You can view the Council's plans for Sydney Road below:
Larger Councils are considered the starting point for any assessment being made by IPART on whether council's are 'Fit for The Future' according to its report released last week.
As reported by Anne Davis in the Sydney Morning Herald on 5th June 2015:
"Councils have been told by the Independent Pricing and Regulatory Tribunal (IPART) that larger councils of between 250,000 to 500,000 residents as outlined in an earlier independent report into local government will be the "starting point" in assessing whether the council is fit for the future.
IPART last week released its final assessment methodology and clarified what it meant by "sufficient scale and capacity".
While it said it was prepared to entertain other submissions, it said: "We will be guided by the population estimates for the particular local government areas included in the Independent Local Government Review Panel's recommended options. It said the onus was on councils to demonstrate how their alternatives were as good or better if they did not go with the proposed merger clusters outlined by the independent panel....."
This could be a problem for Manly & Pittwater Councils which are actively resisting the One Big Northern Beaches Council being pushed by Warringah and previously recommended by the Samson Report, an independent report commissioned by the State Government. Manly currently has a population of around 44,000 and Pittwater 60,000. Both fall well short of the recommended starting point of 250,000 which would be achieved by the three Northern Beaches Councils merging.
Meanwhile, there is speculation that it is unlikely the State Government will be able to achieve its amalgamation agenda in time for the next Council elections due September 16. This leaves current Councillors faced with the likehood that their existing term of four years may be extended for a further 12 months, at least.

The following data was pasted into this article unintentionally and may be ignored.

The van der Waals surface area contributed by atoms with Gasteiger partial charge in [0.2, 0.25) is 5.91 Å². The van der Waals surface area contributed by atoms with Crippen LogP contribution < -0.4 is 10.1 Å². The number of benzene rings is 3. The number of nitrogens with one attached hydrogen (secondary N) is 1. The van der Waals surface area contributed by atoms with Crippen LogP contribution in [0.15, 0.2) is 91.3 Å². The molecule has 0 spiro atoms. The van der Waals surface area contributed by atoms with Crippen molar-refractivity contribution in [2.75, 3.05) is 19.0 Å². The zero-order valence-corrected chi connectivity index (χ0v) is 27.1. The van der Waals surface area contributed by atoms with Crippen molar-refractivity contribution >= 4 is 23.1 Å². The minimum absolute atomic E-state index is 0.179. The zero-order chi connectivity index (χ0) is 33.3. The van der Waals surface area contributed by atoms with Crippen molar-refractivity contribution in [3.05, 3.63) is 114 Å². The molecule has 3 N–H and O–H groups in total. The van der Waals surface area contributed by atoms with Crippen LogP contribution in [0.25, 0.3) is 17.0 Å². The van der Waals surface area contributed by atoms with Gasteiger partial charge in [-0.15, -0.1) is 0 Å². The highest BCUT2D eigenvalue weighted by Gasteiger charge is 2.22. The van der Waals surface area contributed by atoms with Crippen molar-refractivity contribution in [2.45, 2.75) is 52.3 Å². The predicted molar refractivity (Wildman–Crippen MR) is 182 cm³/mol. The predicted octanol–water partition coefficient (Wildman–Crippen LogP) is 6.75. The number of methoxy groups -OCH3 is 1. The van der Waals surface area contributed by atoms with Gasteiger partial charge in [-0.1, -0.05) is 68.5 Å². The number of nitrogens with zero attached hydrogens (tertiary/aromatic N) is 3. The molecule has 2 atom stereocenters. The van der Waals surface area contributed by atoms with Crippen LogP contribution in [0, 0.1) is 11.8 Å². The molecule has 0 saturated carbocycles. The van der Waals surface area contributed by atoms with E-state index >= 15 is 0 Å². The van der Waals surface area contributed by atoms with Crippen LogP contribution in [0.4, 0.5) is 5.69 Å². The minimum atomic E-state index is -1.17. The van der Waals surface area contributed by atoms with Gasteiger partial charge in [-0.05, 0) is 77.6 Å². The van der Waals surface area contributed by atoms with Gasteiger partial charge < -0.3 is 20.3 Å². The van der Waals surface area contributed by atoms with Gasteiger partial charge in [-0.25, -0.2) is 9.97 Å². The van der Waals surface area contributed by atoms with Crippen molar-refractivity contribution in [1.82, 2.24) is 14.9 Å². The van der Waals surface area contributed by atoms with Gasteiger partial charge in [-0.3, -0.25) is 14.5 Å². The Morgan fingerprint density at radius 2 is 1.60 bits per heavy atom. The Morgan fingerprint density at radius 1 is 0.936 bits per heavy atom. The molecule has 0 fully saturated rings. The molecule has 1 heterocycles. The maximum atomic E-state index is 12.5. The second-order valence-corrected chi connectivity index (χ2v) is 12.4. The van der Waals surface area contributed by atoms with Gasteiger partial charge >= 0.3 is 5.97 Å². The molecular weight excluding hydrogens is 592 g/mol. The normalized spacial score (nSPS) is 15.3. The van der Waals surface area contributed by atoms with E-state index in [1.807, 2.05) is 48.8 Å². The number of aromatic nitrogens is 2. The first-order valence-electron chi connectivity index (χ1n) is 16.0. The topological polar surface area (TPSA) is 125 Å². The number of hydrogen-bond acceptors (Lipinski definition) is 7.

With the approval of its Centre for Child Health and Learning recently by the Joint Regional Planning Panel, the Royal Far West (RFW) will shortly launch its Caring for Country Kids Appeal to secure funds for the building, and future service delivery.
The new Centre for Child Health and Learning will be erected on the site of the existing Elsie Hill Building in Wentworth Street, adjacent to RFW’s guest accommodation in the historic Drummond House. No building or reconstruction will take place on RFW’s oceanfront land under this Stage One development.
When completed, the new purpose-built Centre will replace the old Medical Centre on the oceanfront site.
It is understood that the NSW Government provided a $10m grant towards the faciliy, with a proviso that no hotel be built on the waterfront land as part of the Stage Two development.
The proposed hotel was a controversial part of the RWF original plans to redevelop their site, and was strongly opposed by the general community. Since then the RFW has been working closely with the community in an endeavour to create a masterplan for the site, which would be considered more community-based.
Currently the Royal Far West’s clinical programs support 1,500 rural families each year and the dedicated specialist clinical team delivers over 27,000 occasions of service. The new Centre for Child Health and Learning will enable the Royal Far West to reach as many as 15,000 families in the future providing services such as Tele-speech and Tele-mental health using advanced internet services.
It is envisaged that the building of the new Centre will take around 18 months, and will be completed in early 2017.
Candy Bingham, Deputy Mayor, Northern Beaches Council. Background in marketing, public relations & community engagement. Author of five business books. Former Lady Mayoress of Sydney. Aka Candy Tymson.